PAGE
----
2019 is the year to make periods plastic-free, here's how you can make a change...

Who's joining me?

17 Jan 2019

Here, Ella Daish reveals why 2019 is the year to make period products plastic-free, why she's leading the charge and how exactly you can help.

In 2018, the threat of plastic pollution and its adverse effects on the environment gained huge media coverage. Period products are no exception, with many becoming aware for the first time just like me that the tampons and pads that we had been using for years contained high amounts of plastic.

That’s why last year I took a stand against period plastic by starting a petition, which calls on key manufacturers and supermarkets to go plastic-free. Taking on these large multinational companies is a huge task, but one I am willing to take on; as the environment is at stake!

These products can contain up to 90% plastic, are constantly manufactured and discarded, with an estimated 100 billion disposed of annually worldwide; nearly all of which contain plastics. They can enter rivers and oceans and end up on beaches. In fact, a report by the European Commission found that period items are the fifth most common waste washed up on beaches.

This happens when they are incorrectly flushed down toilets, and shockingly, an estimated up to 2 billion tampons, pads and applicators are flushed in the UK annually. This pollutes and negatively impacts the environment and contributes to ocean plastic, which kills around 1 million sea birds and 100,000 sea mammals, marine turtles and countless fish yearly. Over time, their plastic content disintegrates into smaller pieces, known as microplastics and fibres, which pose a further threat to marine-life and ecosystems.

Plastic applicators are another major issue stemming from the period industry. They are found so often on beaches that many have nicknamed them ‘beach whistles’. Applicators are used for a matter of seconds and should never be made from a material that takes centuries to decompose. There is no excuse for this excessive use of plastic when there are environmentally-friendly alternatives such as cardboard applicators or non-applicator tampons! That’s why this year I’m saying “see ya later plastic applicator!“ and why I’m determined to make 2019 the year of the plastic-free period.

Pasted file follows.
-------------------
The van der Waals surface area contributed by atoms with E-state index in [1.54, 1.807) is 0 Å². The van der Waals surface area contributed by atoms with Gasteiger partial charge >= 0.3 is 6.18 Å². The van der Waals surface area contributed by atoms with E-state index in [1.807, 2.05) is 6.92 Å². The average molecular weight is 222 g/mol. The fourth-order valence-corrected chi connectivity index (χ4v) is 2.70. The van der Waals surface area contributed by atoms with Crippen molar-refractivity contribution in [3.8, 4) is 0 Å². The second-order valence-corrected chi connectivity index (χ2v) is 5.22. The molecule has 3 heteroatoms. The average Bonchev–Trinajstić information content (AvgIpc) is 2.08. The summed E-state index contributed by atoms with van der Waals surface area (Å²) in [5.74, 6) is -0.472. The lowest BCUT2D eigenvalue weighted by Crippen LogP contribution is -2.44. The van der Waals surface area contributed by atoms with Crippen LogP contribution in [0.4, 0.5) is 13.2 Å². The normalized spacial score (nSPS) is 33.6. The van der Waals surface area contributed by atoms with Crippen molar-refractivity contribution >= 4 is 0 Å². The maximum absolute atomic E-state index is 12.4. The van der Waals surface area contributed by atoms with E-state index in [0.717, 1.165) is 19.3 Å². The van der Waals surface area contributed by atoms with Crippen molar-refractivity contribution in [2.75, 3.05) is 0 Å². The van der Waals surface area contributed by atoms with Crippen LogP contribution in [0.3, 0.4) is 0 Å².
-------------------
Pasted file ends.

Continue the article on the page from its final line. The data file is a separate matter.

The issue of period plastic is incredibly important because the harmful impacts they are having on the environment, oceans and wildlife is completely avoidable, certainly as there are companies who have produced eco-friendly alternatives since the 80s. Therefore, it is evident that their plastic content is unnecessary, and this is why over 106,000 have signed the petition and continue to act because it is obvious that change must happen.

Last year we called upon Tesco and Sainsbury’s to take responsibility by removing plastic from their period care and to make eco-friendly options available in-store. Our actions paid off. By standing up together and making our voices heard, they could not ignore consumer demand and both supermarkets responded by stocking a range of eco-friendly period care, including reusable cups, nationwide.

I’m stepping things up in 2019 and kicking this year of action off by tackling two major period brands - Lil-Lets and Procter and Gamble, who own Tampax and Always - regarding their needless use of plastic applicators and the wider issue of plastic in their tampons, pads and packaging.